My new studio. The lighting needs serious improvement, but other than that it is a much better use for this space. The aluminum foil draped over my weaving keeps the cats away from it – they are terrified of the sound of aluminum foil for some reason. Maybe it sounds like some predator coming for them.
Saturday I pulled out some ornamental grapevines that are invasive in my yard and decided to try a dyepot with the leaves. Then I remembered the frozen avocado pits and peels my friend Leslie saved for me, and I decided to do two more dyepots – a crockpot with just the pits and a stainless steel pot with just the peels. I decided to overdye some of the silk and wool fabrics that I dyed in India’s class (ones which did not come out so great), and I had a bag of cotton fabrics that I had previously mordanted with alum and dried.
This square was one of the earliest bundles from India’s class and it didn’t take up a lot of dye then. I stitched on it with silk thread, but I was never satisfied with it. I rolled it up with these plants from my front yard, which include crepe myrtle blossoms, plantain leaves, and yarrow. I didn’t include the maple or cherry leaf in the photo. The bottom bundle was an undyed strip of wool wrapped around a stick with grape leaves rolled inside. The grape and plantain leaves did not print, but the dyepot was a success. I got a very rich olive brown color with no mordants. The spots are from the crepe myrtle blossoms. I tossed several bundles into this grape leaf pot.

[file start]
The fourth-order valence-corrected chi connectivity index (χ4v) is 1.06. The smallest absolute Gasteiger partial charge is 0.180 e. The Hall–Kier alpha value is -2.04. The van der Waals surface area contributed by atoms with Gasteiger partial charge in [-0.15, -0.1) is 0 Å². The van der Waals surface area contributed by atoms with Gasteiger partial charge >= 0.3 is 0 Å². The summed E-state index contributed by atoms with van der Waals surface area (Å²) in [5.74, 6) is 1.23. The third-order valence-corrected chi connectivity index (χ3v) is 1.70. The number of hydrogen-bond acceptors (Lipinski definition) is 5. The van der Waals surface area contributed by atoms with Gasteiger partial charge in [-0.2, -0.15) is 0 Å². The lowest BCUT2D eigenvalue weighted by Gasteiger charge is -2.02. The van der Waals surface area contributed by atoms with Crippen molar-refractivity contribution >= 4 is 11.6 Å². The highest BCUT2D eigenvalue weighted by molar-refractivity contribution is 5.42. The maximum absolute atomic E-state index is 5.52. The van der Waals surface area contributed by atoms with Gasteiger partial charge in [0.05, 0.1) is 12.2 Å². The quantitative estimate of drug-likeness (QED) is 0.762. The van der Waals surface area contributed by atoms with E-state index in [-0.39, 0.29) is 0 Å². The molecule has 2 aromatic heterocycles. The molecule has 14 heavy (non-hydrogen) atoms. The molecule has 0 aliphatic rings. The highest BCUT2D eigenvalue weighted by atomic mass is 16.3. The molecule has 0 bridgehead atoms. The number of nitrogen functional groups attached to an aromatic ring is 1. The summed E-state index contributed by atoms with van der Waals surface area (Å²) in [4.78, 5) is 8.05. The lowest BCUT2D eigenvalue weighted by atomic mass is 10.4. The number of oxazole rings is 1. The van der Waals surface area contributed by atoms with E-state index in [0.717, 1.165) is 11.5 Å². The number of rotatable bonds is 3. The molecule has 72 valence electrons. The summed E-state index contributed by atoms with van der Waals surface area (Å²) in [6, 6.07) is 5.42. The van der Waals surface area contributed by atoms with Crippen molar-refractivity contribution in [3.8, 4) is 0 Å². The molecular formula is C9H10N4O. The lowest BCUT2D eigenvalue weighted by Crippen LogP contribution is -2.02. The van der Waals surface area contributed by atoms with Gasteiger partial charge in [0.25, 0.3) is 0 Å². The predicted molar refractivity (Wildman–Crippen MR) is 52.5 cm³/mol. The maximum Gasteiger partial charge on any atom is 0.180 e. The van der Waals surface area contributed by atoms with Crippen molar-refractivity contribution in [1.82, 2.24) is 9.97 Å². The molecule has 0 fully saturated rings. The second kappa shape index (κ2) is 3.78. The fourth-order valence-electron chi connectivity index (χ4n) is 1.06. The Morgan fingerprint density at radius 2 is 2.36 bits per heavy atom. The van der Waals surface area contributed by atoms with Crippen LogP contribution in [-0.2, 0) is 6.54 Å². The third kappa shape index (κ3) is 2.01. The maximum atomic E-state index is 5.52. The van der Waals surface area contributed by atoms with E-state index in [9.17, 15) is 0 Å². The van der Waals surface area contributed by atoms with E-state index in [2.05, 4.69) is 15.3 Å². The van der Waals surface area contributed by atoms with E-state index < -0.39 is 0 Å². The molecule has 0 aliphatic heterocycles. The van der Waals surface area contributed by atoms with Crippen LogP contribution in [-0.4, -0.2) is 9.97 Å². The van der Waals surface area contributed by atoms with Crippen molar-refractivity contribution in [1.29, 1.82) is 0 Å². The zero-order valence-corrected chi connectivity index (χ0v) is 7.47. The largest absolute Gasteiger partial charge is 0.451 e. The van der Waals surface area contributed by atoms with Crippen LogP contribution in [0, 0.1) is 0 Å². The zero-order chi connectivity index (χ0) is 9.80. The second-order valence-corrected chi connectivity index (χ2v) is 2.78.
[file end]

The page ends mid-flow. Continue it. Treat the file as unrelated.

A tiny silk bundle folded over yoshina cherry leaves and dyed in the grape leaf pot gave me delicate but definite prints.
One of the squares that I did in India’s class was wool with a silk fabric stitched onto it, and for some reason it didn’t take up much dye. I cut it into quarters. One small bundle wrapped with silk thread and a yellow maple leaf on the wool side went into each dyepot, with one left out for comparison. Below are the pieces dyed in the avocado pit and avocado peel dyes. The pits produced a lighter, peachier color than the peels. I loved the silk thread color that came from the pits.
What I learned: use a different variety of maple leaf, but in general this wool was not good for leaf prints.
Here are some unbundled cotton fabrics mordanted with alum that I dyed in the avocado pots. The white on the bottom is the original fabric, shown for comparison. The peels produced a grayer color. I tossed a good-sized splash of white vinegar in the pots after I turned off the heat.
Okay, that’s enough for now!
4 thoughts on “Dyepot and bundle experiments”
Love your new studio. And I really enjoy seeing your process. Thanks for sharing. Miss seeing you, Lorrie
PS, we’re doing a Holiday shelf special at the gallery. $50 a month for Oct, Nov, Dec and 15% commission with no contract. If you’re interested let me know, it’s for one 7 foot shelf
Thanks, Lorrie. It is heartening that you want me back! 🙂 However, I think that I’m going to take a long break from selling, and any group activity in general. I’ll still promote the gallery and visit as often as I can!
success and less so of class bundles frequently depends on the timing of their immersion in a pot – i try to manage it so that they all get similar cooking times but it might happen that some are last-minute additions to a pot, in which case they might not have got the maximum bang for their buck…in any case over-dyeing is a good way to go [or magic potion dip!]
I figured that it was due more to not bundling it tight enough. My grip is not very good and was probably a little bit slacker than it should have been. As I realized it and tightened up over the days I got better prints. I find that overdyeing is fascinating anyway, since I’m not after anything predictable. Plus, I really think that the thickness and the weave of that wool was not a good choice. I’m looking forward to experimenting more with silk and a finer wool.